atom feed5 messages in org.codehaus.groovy.user[groovy-user] Sql/DataSet - missing s...
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Witold SzczerbaJan 29, 2009 3:41 pm 
Witold SzczerbaJan 30, 2009 12:30 am.java
Witold SzczerbaJan 30, 2009 12:35 am 
Witold SzczerbaJan 30, 2009 12:57 am 
Paul KingJan 31, 2009 5:27 am 
Subject:[groovy-user] Sql/DataSet - missing support for batch inserts/updates
From:Witold Szczerba (pljo@gmail.com)
Date:Jan 29, 2009 3:41:37 pm
List:org.codehaus.groovy.user

Hi there,

I am evaluating Groovy and it's Sql/DataSet classes for a Java EE application. I found that it was designed without any performance considerations (same applies to JPA). Yes, I saw most recent 1.6 RC2 version of Sql with cached statements, but implementations shows clearly it was an afterthought. The Sql class is growing (code smell), DataSet (which inherits from Sql) is unable to take advantage of that new cache and the performance is still not that good (for example: to reuse cache, Sql's methods have to rebuild the query (a String) from scratch on every method call and only after that statement can be looked up in the cache).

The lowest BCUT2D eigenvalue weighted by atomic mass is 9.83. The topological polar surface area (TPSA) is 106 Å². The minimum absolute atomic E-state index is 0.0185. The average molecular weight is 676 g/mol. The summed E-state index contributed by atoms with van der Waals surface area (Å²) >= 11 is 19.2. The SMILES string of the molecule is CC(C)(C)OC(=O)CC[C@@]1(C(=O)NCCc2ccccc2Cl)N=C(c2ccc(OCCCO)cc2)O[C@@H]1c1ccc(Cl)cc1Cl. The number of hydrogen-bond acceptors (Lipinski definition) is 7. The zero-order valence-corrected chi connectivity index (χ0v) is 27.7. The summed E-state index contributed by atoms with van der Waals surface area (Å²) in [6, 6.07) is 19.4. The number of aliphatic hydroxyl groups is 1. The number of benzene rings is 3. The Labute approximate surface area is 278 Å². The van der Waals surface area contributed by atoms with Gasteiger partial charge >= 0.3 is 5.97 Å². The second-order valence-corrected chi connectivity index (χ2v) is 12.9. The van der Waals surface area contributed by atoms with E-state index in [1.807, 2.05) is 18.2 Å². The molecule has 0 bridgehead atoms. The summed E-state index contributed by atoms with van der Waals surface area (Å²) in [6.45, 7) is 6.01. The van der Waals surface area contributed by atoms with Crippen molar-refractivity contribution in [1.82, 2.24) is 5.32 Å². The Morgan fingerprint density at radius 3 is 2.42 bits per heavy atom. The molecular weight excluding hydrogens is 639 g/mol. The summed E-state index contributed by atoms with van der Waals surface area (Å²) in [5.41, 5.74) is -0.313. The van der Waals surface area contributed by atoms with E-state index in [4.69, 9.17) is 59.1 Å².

Ok, back to DataSet, for example: when I create: def person = sql.dataSet('person') and in loop issue: person.add(....) then for every single iteration, the DataSet object creates preparedStatement from scratch! It has REALLY COOL solutions for building JDBC PreparedStatements (finally no more stupid SQL syntax with collections of column names and question marks), but there is no way for such a statemnt to be reused, not to mention about no way of using addbatch() and executebatch() methods of preparedStatements.

The bad thing is that DataSet is created without extensibility in mind, so there is no simple way to encapsulate or subclass it to add extra/missing features (like to ask DataSet to create and setup a statement and give it back, so I could batch/execute it by my own).

Are you guys satisfied with DataSet? For me it looks like that was created to make a good impression on newcomers. However as far as I am concerned, there would be no big deal refactoring it, so it could be used in many more circumstances (like for single/batch inserts, updates/removes). Now all I can do is to create a new "my" DataSet class by copying the original one and reimplementing it so I could add new features.

Another cool feature could be to add an option for using JavaBeans (for example cool "GroovyBeans" implementation) instead of Map for passing arguments.

What do you think?